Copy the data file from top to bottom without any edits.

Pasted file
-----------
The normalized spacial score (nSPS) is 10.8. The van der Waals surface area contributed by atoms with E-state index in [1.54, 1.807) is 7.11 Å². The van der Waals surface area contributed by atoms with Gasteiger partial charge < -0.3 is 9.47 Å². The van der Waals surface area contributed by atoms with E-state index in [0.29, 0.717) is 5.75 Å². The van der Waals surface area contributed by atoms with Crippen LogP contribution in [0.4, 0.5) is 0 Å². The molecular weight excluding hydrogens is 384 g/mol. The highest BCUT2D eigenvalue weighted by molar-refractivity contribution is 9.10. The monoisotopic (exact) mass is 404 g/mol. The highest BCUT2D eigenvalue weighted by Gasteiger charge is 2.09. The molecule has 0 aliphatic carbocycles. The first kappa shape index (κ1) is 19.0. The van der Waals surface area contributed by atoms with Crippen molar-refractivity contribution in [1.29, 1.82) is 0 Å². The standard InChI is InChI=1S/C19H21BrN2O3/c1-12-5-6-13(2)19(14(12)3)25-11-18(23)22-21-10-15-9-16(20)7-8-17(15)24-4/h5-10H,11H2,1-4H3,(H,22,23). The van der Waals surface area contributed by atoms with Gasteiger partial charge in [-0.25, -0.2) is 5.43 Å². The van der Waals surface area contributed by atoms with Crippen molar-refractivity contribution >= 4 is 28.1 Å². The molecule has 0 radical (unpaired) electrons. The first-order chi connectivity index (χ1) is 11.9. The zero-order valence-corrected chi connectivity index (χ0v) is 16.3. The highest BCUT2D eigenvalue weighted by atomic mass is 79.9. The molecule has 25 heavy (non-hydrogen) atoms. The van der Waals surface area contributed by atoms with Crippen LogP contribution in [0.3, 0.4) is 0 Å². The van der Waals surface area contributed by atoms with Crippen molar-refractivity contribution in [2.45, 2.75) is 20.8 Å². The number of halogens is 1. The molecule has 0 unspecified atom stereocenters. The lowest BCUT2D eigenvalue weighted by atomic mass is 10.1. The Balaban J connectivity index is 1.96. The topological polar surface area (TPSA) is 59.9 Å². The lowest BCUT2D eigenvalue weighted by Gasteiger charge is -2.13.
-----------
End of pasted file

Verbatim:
The normalized spacial score (nSPS) is 10.8. The van der Waals surface area contributed by atoms with E-state index in [1.54, 1.807) is 7.11 Å². The van der Waals surface area contributed by atoms with Gasteiger partial charge < -0.3 is 9.47 Å². The van der Waals surface area contributed by atoms with E-state index in [0.29, 0.717) is 5.75 Å². The van der Waals surface area contributed by atoms with Crippen LogP contribution in [0.4, 0.5) is 0 Å². The molecular weight excluding hydrogens is 384 g/mol. The highest BCUT2D eigenvalue weighted by molar-refractivity contribution is 9.10. The monoisotopic (exact) mass is 404 g/mol. The highest BCUT2D eigenvalue weighted by Gasteiger charge is 2.09. The molecule has 0 aliphatic carbocycles. The first kappa shape index (κ1) is 19.0. The van der Waals surface area contributed by atoms with Crippen molar-refractivity contribution in [1.29, 1.82) is 0 Å². The standard InChI is InChI=1S/C19H21BrN2O3/c1-12-5-6-13(2)19(14(12)3)25-11-18(23)22-21-10-15-9-16(20)7-8-17(15)24-4/h5-10H,11H2,1-4H3,(H,22,23). The van der Waals surface area contributed by atoms with Gasteiger partial charge in [-0.25, -0.2) is 5.43 Å². The van der Waals surface area contributed by atoms with Crippen molar-refractivity contribution >= 4 is 28.1 Å². The molecule has 0 radical (unpaired) electrons. The first-order chi connectivity index (χ1) is 11.9. The zero-order valence-corrected chi connectivity index (χ0v) is 16.3. The highest BCUT2D eigenvalue weighted by atomic mass is 79.9. The molecule has 25 heavy (non-hydrogen) atoms. The van der Waals surface area contributed by atoms with Crippen LogP contribution in [0.3, 0.4) is 0 Å². The van der Waals surface area contributed by atoms with Crippen molar-refractivity contribution in [2.45, 2.75) is 20.8 Å². The number of halogens is 1. The molecule has 0 unspecified atom stereocenters. The lowest BCUT2D eigenvalue weighted by atomic mass is 10.1. The Balaban J connectivity index is 1.96. The topological polar surface area (TPSA) is 59.9 Å². The lowest BCUT2D eigenvalue weighted by Gasteiger charge is -2.13.